Facebook has begun alerting Page admins that the official Music Player app it developed years ago will no longer be available after today. The app allowed Page admins to upload an MP3 and add track information, and the song would then be shared to the news feed where it could be streamed in-line. The same app seems to power the ability for users to post songs to the news feed by adding the URLs of MP3s to the publisher.
Facebook says “The Facebook Music Player app is being replaced with better ways to incorporate music on your Page”, and a Help Center entry then encourages users and admins to post music videos instead of songs and use third-party apps. Facebook could be developing its own basic Page tab application to allow musicians to share music. Alternatively, it may be trying to avoid copyright issues and clear the way for third-party music sharing apps including Spotify and RootMusic’s BandPage.
The notice of the removal of the Music Player app starting October 31 is appearing at the top of Pages to their admins. It follows similar alerts about Facebook discontinuing the Discussions and Reviews Page tab apps. In those cases it also said new tools are coming but that for now Pages should use their wall as a forum and host for reviews.
Promoting Third-Party Music Page Tab Apps
Facebook does not currently offer its own Page tab app for permanently hosting streaming music, and rather allows third-party developers such as RootMusic, ReverbNation, and Bandcamp to provide musician profile apps. These apps have grown popular as bands flee the deteriorating Myspace Music for Facebook.
While these services let artists share their songs for in-line news feed streaming, they are more complex and take more time to set up than Music Player. Facebook could introduce a lightweight tab app replacement for Music Player’s 5,000 monthly active users, or simply leave that problem for third-parties to solve.
If Facebook does prevent MP3 files from being shared and played through the news feed, users could comply with Facebook’s request to share videos instead, which don’t have the same copyright issues as they’re generally hosted on services such as YouTube that scan for unlicensed usage of songs. Still, it could disrupt behavior of independent musicians who hosted MP3s themselves and wanted to share them with their Facebook friends without setting up a Page or video service account.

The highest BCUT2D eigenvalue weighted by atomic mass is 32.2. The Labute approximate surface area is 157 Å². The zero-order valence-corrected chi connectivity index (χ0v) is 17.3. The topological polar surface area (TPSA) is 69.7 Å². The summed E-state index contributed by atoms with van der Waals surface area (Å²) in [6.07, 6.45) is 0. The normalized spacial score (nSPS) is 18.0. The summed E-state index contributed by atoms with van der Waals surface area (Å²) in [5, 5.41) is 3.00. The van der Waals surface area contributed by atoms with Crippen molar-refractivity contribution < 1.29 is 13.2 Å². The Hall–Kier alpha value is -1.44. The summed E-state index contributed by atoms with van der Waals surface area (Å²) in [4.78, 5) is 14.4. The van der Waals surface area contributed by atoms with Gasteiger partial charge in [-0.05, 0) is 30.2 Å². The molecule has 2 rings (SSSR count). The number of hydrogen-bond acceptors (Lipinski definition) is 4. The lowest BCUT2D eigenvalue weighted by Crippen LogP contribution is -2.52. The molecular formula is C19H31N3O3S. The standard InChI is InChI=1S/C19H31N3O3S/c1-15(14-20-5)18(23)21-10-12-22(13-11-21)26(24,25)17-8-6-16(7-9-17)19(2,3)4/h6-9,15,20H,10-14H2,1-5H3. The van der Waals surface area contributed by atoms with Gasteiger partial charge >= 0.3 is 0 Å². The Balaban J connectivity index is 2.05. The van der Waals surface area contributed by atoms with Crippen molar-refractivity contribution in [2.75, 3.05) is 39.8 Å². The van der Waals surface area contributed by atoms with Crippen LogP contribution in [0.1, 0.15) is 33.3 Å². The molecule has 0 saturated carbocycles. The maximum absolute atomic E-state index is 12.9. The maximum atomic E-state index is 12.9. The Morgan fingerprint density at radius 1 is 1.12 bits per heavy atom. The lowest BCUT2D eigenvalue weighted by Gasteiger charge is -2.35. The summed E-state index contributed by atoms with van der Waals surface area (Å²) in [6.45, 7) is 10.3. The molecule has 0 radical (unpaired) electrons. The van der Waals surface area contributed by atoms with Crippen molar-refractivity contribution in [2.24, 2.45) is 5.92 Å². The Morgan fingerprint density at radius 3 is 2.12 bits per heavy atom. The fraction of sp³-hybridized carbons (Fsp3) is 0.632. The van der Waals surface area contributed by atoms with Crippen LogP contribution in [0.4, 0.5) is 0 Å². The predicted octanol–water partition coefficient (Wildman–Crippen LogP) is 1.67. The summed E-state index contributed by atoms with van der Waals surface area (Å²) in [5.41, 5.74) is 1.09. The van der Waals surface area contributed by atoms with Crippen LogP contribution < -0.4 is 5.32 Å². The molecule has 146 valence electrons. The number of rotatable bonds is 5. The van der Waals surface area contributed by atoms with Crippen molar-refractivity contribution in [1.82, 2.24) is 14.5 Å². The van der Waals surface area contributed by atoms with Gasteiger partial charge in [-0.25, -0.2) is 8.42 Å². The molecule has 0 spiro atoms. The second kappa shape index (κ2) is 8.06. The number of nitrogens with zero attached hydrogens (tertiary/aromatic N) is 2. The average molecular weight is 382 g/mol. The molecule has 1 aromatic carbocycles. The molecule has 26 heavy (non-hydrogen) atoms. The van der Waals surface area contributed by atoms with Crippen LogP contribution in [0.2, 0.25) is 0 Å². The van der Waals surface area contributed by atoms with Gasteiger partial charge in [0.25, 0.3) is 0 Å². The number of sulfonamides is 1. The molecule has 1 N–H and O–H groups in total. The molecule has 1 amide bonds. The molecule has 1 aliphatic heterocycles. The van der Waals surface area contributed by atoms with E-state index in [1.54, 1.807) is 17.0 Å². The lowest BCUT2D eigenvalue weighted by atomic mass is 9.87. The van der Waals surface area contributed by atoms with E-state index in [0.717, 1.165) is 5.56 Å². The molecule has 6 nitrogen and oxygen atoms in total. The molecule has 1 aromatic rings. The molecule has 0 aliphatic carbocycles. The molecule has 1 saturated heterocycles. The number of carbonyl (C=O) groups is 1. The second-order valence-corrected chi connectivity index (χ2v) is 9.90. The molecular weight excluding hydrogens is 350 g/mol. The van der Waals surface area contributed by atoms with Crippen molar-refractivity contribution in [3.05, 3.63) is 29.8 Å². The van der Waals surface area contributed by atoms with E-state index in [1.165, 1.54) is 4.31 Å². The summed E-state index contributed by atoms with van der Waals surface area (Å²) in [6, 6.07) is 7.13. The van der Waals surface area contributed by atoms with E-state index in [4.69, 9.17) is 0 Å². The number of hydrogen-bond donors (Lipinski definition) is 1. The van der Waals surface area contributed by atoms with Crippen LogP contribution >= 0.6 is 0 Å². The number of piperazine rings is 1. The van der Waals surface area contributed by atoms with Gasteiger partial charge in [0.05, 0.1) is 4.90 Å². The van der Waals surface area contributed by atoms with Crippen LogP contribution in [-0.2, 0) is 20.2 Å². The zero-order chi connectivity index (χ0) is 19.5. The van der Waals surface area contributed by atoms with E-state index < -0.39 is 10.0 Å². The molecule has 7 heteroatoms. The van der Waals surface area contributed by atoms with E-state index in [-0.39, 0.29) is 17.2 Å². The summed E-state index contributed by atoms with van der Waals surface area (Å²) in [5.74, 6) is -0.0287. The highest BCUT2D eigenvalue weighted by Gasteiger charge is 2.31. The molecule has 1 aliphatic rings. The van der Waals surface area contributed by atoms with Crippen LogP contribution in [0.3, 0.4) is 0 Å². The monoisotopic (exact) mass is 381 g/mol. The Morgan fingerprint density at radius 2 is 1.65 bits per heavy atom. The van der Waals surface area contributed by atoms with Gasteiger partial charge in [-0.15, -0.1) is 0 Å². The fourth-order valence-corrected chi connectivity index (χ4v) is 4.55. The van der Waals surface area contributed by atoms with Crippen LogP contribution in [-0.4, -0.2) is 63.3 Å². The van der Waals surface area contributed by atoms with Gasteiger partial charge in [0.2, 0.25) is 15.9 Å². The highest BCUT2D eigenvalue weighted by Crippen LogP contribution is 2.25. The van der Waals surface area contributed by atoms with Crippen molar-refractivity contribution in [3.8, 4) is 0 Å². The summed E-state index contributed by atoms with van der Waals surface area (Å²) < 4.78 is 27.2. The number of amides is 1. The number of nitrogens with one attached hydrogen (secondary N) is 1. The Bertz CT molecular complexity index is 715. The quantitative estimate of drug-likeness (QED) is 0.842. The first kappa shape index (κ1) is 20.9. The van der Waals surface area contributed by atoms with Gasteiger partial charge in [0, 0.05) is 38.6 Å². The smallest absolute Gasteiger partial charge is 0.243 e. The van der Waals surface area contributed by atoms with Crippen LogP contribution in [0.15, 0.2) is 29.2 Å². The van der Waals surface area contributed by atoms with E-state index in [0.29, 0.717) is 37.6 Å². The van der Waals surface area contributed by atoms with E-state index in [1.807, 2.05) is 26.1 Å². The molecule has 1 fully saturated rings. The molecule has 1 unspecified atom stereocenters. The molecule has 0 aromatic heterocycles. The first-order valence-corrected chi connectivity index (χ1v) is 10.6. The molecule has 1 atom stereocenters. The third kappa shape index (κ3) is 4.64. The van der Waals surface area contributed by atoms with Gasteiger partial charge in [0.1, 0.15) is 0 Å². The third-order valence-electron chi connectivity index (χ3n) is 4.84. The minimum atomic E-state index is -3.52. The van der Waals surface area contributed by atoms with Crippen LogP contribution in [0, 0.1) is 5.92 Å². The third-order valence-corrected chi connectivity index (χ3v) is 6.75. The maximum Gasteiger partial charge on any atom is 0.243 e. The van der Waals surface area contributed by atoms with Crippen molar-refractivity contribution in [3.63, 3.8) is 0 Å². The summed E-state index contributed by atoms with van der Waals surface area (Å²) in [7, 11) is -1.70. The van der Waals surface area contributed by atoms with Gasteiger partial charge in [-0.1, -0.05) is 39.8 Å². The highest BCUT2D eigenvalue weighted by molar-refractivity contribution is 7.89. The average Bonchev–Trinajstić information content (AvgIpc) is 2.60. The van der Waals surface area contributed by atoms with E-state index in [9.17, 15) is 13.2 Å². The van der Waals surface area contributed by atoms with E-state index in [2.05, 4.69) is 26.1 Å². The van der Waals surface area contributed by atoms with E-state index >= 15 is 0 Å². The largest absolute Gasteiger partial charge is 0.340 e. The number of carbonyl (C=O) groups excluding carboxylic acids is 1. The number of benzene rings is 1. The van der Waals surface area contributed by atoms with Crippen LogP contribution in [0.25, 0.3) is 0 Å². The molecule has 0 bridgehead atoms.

Favoring Streaming Music Partners Over MP3s
At f8, Facebook announced partnerships with music services Spotify, Rdio, and more to allow listening activity of Facebook users to be published to their profiles and the news feeds of their friends. When users click links in these stories, the corresponding music app launches to play a song.
As part of these partnerships, Facebook may be trying to move users away from MP3 files that are commonly used to illegally share music. It could be seen as violating copyright by by hosting MP3 files uploaded to Music Player.
By discontinuing Music Player, Facebook can push to find the song they wanted to share on Spotify or another service and share it that way. This could please partners, but also aid Facebook if it ever starts allowing users to buy subscriptions to paid streaming services with Facebook Credits from which it takes a 30% tax.
In the end, Facebook may have seen little need to continue supporting the Music Player app. There are better Page tab apps available from third-parties, it competed with Facebook’s music partners, and it presented copyright infringement risks.
We’re awaiting a response from Facebook regarding whether it is developing its own music Page tab app and whether MP3 URLs will still be allowed to be shared to the news feed and streamed in-line. We’ll update this article with the company’s response.
[Image Credit: Chris J Politzki]